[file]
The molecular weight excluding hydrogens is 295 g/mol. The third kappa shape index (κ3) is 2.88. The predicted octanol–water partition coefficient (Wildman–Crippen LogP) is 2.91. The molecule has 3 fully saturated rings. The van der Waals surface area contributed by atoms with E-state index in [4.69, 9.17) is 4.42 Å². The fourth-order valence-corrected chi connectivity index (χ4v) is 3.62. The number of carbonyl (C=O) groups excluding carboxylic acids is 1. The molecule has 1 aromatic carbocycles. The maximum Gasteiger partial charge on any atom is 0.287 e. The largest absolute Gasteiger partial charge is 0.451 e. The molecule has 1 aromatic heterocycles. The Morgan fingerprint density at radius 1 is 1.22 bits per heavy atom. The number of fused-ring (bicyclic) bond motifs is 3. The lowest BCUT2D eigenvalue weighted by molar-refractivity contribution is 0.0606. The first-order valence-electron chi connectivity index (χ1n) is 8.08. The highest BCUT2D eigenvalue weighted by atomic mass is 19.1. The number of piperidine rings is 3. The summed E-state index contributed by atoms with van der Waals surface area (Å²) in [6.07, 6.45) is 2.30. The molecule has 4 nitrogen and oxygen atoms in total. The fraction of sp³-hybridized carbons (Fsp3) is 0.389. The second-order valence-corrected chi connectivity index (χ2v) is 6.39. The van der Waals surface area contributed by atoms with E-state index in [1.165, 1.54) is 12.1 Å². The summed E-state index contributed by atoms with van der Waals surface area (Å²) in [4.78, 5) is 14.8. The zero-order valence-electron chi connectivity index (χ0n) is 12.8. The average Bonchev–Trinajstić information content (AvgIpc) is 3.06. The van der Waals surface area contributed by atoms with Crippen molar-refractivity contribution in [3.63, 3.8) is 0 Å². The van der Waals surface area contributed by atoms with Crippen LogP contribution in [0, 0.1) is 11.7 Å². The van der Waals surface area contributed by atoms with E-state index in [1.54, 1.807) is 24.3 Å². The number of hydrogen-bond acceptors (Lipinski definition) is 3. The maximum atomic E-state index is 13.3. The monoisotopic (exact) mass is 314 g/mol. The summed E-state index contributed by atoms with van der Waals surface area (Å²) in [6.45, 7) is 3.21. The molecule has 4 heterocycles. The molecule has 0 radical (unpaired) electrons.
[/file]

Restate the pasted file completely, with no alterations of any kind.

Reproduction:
The molecular weight excluding hydrogens is 295 g/mol. The third kappa shape index (κ3) is 2.88. The predicted octanol–water partition coefficient (Wildman–Crippen LogP) is 2.91. The molecule has 3 fully saturated rings. The van der Waals surface area contributed by atoms with E-state index in [4.69, 9.17) is 4.42 Å². The fourth-order valence-corrected chi connectivity index (χ4v) is 3.62. The number of carbonyl (C=O) groups excluding carboxylic acids is 1. The molecule has 1 aromatic carbocycles. The maximum Gasteiger partial charge on any atom is 0.287 e. The largest absolute Gasteiger partial charge is 0.451 e. The molecule has 1 aromatic heterocycles. The Morgan fingerprint density at radius 1 is 1.22 bits per heavy atom. The number of fused-ring (bicyclic) bond motifs is 3. The lowest BCUT2D eigenvalue weighted by molar-refractivity contribution is 0.0606. The first-order valence-electron chi connectivity index (χ1n) is 8.08. The highest BCUT2D eigenvalue weighted by atomic mass is 19.1. The number of piperidine rings is 3. The summed E-state index contributed by atoms with van der Waals surface area (Å²) in [6.07, 6.45) is 2.30. The molecule has 4 nitrogen and oxygen atoms in total. The fraction of sp³-hybridized carbons (Fsp3) is 0.389. The second-order valence-corrected chi connectivity index (χ2v) is 6.39. The van der Waals surface area contributed by atoms with E-state index in [1.165, 1.54) is 12.1 Å². The summed E-state index contributed by atoms with van der Waals surface area (Å²) in [4.78, 5) is 14.8. The zero-order valence-electron chi connectivity index (χ0n) is 12.8. The average Bonchev–Trinajstić information content (AvgIpc) is 3.06. The van der Waals surface area contributed by atoms with Crippen molar-refractivity contribution in [3.63, 3.8) is 0 Å². The van der Waals surface area contributed by atoms with Crippen LogP contribution in [0, 0.1) is 11.7 Å². The van der Waals surface area contributed by atoms with E-state index in [1.54, 1.807) is 24.3 Å². The number of hydrogen-bond acceptors (Lipinski definition) is 3. The maximum atomic E-state index is 13.3. The monoisotopic (exact) mass is 314 g/mol. The summed E-state index contributed by atoms with van der Waals surface area (Å²) in [6.45, 7) is 3.21. The molecule has 4 heterocycles. The molecule has 0 radical (unpaired) electrons.